27 Jan Reimagining the Role of Human Resources in the Future of Work
Since early 2020, the Covid-19 pandemic has seen an unprecedented level of labour market disruptions sweep through the world, with millions hit with job loss, indefinite furloughs and reduction in their working hours or salaries. As companies fought to stay afloat, senior workers were often the first to go, faced as they were against fresh-eyed young employees who possessed industry-relevant and technologically-up-to-date skills. On the other end of the spectrum, students saw their prestigious internships – crucial for resume-building – withdrawn or postponed, and fresh graduates struggled to secure employment – having to either prolong their job search, or settle for jobs outside of their industries, temporary stints, or lowered wages. Suffice to say, in the first year of the pandemic in particular, employees and job-hunters had few – if any – cards to play.
Now two years into the pandemic, the tide has shifted. In what is being dubbed the ‘Great Resignation’, businesses are scrambling to stymie growing resignation rates, especially in the United States. The subreddit r/antiwork has seen its numbers skyrocket in recent months, with frustrated workers speaking out on a lack of work-life balance, burnout, and inadequate pay – issues that were highlighted in the pandemic – among others. Most recently, the r/WorkReform subreddit has also started to gain steam, calling for reasonable living wages to align with minimum essential standards of living, which includes food, healthcare and sheltering. In the United States, the number of Americans quitting the jobs has exceeded pre-pandemic numbers for eight months consecutively, as of November 2021.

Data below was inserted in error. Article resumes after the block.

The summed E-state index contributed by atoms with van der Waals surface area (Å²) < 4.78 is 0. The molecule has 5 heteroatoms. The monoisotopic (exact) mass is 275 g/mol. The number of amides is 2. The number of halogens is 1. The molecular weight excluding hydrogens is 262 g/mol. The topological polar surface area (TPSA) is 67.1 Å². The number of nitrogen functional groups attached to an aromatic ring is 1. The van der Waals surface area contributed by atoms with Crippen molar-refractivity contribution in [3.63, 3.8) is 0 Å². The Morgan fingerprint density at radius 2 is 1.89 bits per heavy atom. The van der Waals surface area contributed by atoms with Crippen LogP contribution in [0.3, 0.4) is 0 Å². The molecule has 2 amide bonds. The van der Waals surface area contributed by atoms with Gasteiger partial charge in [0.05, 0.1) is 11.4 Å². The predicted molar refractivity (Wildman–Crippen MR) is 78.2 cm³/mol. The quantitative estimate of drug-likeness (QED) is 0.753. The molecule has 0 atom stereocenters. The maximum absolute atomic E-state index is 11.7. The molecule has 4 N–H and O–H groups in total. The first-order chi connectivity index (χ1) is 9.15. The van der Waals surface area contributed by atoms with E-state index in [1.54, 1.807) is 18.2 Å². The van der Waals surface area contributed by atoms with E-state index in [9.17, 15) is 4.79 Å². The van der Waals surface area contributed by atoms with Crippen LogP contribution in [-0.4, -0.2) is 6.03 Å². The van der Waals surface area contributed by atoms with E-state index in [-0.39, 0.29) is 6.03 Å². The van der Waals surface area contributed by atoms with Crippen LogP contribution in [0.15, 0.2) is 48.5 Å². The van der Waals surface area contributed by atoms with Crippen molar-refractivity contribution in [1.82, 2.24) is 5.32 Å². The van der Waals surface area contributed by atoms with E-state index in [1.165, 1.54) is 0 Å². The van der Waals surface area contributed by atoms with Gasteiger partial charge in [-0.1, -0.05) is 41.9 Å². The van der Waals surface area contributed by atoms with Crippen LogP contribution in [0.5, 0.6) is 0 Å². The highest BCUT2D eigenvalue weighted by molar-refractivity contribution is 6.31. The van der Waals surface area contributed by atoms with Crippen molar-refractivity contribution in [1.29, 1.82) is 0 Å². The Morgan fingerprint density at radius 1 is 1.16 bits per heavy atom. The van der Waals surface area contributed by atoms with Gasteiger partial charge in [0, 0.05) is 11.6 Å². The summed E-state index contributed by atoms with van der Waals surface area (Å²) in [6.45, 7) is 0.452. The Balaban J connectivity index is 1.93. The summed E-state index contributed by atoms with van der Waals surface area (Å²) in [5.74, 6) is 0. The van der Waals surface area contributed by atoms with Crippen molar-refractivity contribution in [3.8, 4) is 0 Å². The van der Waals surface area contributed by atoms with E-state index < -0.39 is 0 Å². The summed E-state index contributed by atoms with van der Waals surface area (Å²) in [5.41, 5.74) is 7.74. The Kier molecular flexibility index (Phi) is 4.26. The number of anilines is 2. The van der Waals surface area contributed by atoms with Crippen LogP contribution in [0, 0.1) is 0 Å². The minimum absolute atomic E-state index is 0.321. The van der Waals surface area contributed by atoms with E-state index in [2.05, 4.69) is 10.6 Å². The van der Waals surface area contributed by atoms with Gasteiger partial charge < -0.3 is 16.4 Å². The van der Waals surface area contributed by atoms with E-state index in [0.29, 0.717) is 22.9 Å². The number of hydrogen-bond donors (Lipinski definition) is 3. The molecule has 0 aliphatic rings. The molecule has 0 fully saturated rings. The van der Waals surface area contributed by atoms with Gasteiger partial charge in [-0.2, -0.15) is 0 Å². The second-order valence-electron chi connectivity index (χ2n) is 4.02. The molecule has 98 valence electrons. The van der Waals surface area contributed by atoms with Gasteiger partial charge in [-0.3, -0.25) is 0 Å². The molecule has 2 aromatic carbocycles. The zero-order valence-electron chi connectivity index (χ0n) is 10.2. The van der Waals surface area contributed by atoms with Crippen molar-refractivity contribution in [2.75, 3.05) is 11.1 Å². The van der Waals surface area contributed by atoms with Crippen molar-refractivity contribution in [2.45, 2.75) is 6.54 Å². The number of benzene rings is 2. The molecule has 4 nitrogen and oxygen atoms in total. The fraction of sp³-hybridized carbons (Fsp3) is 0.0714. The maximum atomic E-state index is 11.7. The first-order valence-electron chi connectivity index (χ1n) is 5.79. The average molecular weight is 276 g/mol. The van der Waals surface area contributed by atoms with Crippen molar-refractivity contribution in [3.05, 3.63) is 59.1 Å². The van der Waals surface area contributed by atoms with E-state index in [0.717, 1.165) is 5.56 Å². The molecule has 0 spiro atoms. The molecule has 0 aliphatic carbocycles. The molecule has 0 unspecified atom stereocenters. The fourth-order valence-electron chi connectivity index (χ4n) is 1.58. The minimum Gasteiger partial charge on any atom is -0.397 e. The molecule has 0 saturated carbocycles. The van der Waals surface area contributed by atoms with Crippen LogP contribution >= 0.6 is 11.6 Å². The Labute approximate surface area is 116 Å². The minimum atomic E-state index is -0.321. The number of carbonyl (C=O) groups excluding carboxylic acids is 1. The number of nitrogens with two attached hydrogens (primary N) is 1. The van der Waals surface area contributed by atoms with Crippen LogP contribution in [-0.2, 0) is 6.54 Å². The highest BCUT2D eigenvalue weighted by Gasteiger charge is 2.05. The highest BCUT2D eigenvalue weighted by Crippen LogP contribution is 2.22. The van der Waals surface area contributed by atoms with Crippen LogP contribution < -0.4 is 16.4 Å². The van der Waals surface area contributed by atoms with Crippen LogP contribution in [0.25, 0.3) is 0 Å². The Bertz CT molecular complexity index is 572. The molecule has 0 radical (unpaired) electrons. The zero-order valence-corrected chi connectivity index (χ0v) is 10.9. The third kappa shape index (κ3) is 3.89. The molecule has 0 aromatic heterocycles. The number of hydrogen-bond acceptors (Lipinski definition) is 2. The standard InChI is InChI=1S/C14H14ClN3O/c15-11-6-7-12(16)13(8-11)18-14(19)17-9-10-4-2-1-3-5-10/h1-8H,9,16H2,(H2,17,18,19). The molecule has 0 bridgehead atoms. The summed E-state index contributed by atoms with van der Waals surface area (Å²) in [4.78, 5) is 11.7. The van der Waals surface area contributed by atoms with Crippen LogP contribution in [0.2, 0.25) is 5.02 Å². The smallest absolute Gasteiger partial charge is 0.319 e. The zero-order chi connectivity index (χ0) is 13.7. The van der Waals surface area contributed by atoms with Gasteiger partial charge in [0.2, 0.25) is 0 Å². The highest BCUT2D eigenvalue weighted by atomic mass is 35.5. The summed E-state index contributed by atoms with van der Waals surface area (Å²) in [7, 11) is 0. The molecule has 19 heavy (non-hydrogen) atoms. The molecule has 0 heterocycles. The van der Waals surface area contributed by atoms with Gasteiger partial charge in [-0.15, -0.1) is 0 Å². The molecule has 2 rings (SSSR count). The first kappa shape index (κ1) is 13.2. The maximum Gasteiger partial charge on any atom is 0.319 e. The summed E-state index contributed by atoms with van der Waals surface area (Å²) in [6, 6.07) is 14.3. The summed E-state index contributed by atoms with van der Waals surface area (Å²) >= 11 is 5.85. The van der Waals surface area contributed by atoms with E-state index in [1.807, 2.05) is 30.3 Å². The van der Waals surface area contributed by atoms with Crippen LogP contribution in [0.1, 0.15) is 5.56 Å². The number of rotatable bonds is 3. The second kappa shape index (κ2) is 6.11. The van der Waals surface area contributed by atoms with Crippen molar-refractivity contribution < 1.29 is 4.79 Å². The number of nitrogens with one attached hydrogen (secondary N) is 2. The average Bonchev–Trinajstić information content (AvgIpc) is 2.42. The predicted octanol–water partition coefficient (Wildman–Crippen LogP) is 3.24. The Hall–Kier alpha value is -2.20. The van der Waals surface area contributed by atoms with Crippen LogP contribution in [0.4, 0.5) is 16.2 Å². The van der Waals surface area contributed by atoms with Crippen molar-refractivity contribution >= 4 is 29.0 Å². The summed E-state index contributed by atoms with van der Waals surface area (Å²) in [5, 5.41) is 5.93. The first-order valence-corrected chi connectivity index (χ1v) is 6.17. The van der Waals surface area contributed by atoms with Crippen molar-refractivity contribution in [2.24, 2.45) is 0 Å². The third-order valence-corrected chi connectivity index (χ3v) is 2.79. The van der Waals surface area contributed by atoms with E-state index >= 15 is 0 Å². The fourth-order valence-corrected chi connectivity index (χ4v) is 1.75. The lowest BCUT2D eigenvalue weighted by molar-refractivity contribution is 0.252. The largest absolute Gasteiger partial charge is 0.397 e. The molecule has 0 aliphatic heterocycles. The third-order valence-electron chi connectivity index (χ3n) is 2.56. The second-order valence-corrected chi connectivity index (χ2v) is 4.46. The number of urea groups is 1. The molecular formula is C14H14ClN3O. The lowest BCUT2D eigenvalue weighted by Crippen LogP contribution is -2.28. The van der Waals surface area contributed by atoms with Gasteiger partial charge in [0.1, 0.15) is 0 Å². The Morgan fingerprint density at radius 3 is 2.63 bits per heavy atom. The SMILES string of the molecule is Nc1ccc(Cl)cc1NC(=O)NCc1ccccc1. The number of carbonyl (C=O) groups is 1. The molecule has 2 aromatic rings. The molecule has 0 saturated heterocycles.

In Singapore, the story seems to play out a little differently – mixed survey results provide an unclear picture as to whether the Great Resignation has truly taken hold. Indeed’s survey in December 2021 revealed that nearly 25% of Singaporean workers intended to make a job switch within the first quarter of 2022, while another more recent survey by NTUC LearningHub this January suggested that only 10% of Singapore’s workers were embarking on active job-hunting in 2022. What is for certain is that some sectors are in greater flux than others. Within Singapore’s legal industry, 2021 marked a record number of departures – 538 in 2021 compared to previous years’ range of 380 to 430, with a large proportion comprising junior lawyers.
The future of work is changing – with wider and more transparent information sharing, employees are now better-placed to negotiate for themselves. With Covid-19 bringing to light work-from-home arrangements and the pervasiveness of overwork culture, topics such as mental health are increasingly included in workplace conversation.
Amid these shifts, the ‘Human’ in Human Resources (HR) is progressively being brought ever more to the forefront. Organisations must quickly recognise and adapt to the shifting sands in the labour landscape to stay ahead, and HR professionals are crucial in this respect to ensure that employer and employee are mutually aligned in their needs, expectations and goals.
An Ever More Educated Workforce
The labour movement has often seen much strife between employer and employee, with unions created out of the need for workers to band together to protect their common interests, and advocate for better wages, more reasonable hours and safer workplace conditions. While the effectiveness of unions in helping their members achieve better and fairer compensation, benefits and protections has been much debated, the balance of power and knowledge between the employer and the layperson employee has remained relatively imbalanced.